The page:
Andrew and Olivia paused together atop the mezzanine stairway that led down to the Great Hall. Music filtered up, along with the swell and ebb of conversation. Although it was barely nine p.m., Catherine MacIntyre’s ball was already in full swing. Her guests had arrived earlier than they would have under normal circumstances, eager to survey the competition—and to catch a glimpse of the unorthodox house guest Andrew had invited to participate in the closely scripted rituals of the wealthy. Gossip had spread the news far and wide. Functions at Wavecrest were usually well-attended in any case, but no one wanted to miss tonight’s festivities.

“Of course you can.” He tucked her arm under his and pulled her body closer. The French perfume he’d bought surrounded her with an aura of roses, but underneath, he thought he caught a whiff of her feminine musk. “You look exquisite—the gown is perfection—and you’re far cleverer than any other girl attending. You’ll charm everyone.”

He surveyed his companion with smug approval. With its simple, elegant lines, the peacock-blue silk he’d commissioned suited her to a T. The low-cut neckline left her arms bare and exposed a generous but not improper expanse of fair skin. The fabric clung tightly to her breasts and torso, then flared out over her hips and swept to the floor in a sapphire cascade. Unlike some of the fussy fashions he’d seen, the gown had little ornamentation, aside from the ribbons that hung from the waist, draping the skirt in gleaming loops of satin. 

Diamond teardrops swung from her earlobes. A matching diamond on an almost invisible chain nestled in the hollow of her throat and a blue-dyed ostrich feather arched over her upswept, mahogany-brown curls. 

Yes, the outfit was worth every penny of the small fortune he’d paid for it. Olivia Alcott was a pearl without price.

Olivia shook her head. “They’ll know the instant they set eyes on me. I’ll die of embarrassment.”

“Nonsense. No one can tell whether you’re wearing undergarments. With your figure, you’ve no need of a corset, and it’s warm enough that your nipples are scarcely visible…” He punctuated his assertion with a tweak that made her gasp.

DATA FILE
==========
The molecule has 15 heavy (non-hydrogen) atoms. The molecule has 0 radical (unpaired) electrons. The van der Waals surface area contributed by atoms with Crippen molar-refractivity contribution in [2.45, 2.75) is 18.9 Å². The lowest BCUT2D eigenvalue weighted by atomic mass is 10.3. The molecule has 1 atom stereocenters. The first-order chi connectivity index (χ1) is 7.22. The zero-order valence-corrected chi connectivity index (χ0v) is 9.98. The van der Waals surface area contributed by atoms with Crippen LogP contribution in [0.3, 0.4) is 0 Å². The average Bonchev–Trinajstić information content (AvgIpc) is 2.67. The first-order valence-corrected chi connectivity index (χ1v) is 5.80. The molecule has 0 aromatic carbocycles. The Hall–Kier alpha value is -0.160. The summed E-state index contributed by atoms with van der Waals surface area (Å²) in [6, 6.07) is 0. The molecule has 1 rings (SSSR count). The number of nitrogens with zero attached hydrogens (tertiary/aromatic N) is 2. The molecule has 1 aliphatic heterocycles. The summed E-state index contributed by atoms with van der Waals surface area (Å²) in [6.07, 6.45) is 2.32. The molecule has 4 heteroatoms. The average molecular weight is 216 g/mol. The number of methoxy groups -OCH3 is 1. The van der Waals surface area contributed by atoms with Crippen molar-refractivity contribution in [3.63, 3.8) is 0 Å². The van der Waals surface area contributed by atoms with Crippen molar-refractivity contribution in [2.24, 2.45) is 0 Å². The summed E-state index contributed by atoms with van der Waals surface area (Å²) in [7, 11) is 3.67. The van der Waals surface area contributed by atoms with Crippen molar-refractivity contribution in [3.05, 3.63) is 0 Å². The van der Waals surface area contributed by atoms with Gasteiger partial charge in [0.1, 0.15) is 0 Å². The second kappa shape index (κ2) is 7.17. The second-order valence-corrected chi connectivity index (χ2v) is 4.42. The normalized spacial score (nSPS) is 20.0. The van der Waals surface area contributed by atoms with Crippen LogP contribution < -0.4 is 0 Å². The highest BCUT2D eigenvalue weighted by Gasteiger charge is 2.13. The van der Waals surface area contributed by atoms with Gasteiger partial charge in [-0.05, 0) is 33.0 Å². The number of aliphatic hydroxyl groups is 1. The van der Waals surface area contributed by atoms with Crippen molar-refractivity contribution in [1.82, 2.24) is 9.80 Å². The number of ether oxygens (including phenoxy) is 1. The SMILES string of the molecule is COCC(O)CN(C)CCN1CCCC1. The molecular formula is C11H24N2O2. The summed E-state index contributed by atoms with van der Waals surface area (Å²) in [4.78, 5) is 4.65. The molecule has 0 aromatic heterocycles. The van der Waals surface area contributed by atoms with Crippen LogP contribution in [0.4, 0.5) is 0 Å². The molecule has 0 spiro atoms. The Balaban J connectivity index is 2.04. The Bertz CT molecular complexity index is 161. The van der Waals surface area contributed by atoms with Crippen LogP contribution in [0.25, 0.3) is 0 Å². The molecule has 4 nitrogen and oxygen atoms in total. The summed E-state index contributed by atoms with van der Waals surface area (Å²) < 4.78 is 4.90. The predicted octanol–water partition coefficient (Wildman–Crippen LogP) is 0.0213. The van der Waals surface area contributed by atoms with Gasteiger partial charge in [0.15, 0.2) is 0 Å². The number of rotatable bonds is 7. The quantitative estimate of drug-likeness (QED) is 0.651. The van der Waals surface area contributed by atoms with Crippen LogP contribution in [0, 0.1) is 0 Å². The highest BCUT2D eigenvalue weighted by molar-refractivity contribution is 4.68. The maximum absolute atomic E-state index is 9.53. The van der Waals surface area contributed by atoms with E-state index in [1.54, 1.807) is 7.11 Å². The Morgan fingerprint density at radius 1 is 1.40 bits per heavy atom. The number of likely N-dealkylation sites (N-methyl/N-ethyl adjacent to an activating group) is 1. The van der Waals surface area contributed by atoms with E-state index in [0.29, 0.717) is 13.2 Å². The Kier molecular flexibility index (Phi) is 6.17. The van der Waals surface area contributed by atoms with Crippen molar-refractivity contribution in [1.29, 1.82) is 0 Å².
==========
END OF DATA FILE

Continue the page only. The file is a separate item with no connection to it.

“Don’t!” She jerked away from him. He held her fast.

“Olivia, did you not agree to be my consort this weekend?”

“Yes—yes, sir…”

“And to obey me without question?”

“And have I not done so?” Her eyes sparkled in her flushed face and he knew she was reviewing the same glorious recollections that had him half hard in his tailored tuxedo trousers.

“Yes, yes, you’ve satisfied me in every way, my lovely slut. Tonight, though, I need you more than ever, here by my side. I must make it clear to my mother and to society at large that I am not in the market for a wife.”

“So I’m to play the role of your mistress, then?” The sharpness in her voice surprised him. He brushed his lips across her ripe ones, savouring her sweet breath. 

“What do you care what those hypocrites think of you? You’ll never see them again.”

Olivia did not answer. She peered down the stairs, into the brightly lit hall—the lion’s den. “You’re right,” she answered at last, her voice low and resigned. “It doesn’t matter at all. Let us go.”


  1. Hello, Leontii,

    Thanks so much for having me as your guest!

  2. I think that especially in harder financial times when the rich are getting rich and everyone else is stagnating, losing value, or getting poorer, financial security is becoming more attractive again. And financial security doesn't mean millionaires anymore - now it's multi-millionaires and billionaires, go figure.

    Also, a lot of readers are writers themselves, and most writers don't make a lot, if at all. So there's something attractive about the fantasy of having a spouse who can support your passion, in more ways than one.

    I think, in addition to the fantasy of having someone else be able to support it, it also reinforces the fantasy of being financially successful one's self.

    It's true that wealth doesn't buy you happiness. I, for one, value time more than money, but I'm also making nigh next to nothing at the moment, so *some* money must be nice. The security that money can bring certainly helps support finding happiness.

    Most people who aren't rich wish to be rich. I'll willing to bet most people who are rich don't wish they weren't, in spite of its problems.

    It's a worthy question, whether money is sexy and why, and one I continue to ask myself. (Including whether it should be and whether it's worth it or whether there are more worthwhile pursuits ... and how to afford them.)

    1. Hello, Aurelia,

      Thanks for such a thoughtful response. You've made a lot of good points.

      Still, the notion of having a billionaire boyfriend sets my teeth on edge a bit, since it's just a short step to *depending* on that boyfriend. I like my heroines to be able to take care of themselves. (And that's certainly true of Olivia in CHALLENGE TO HIM.)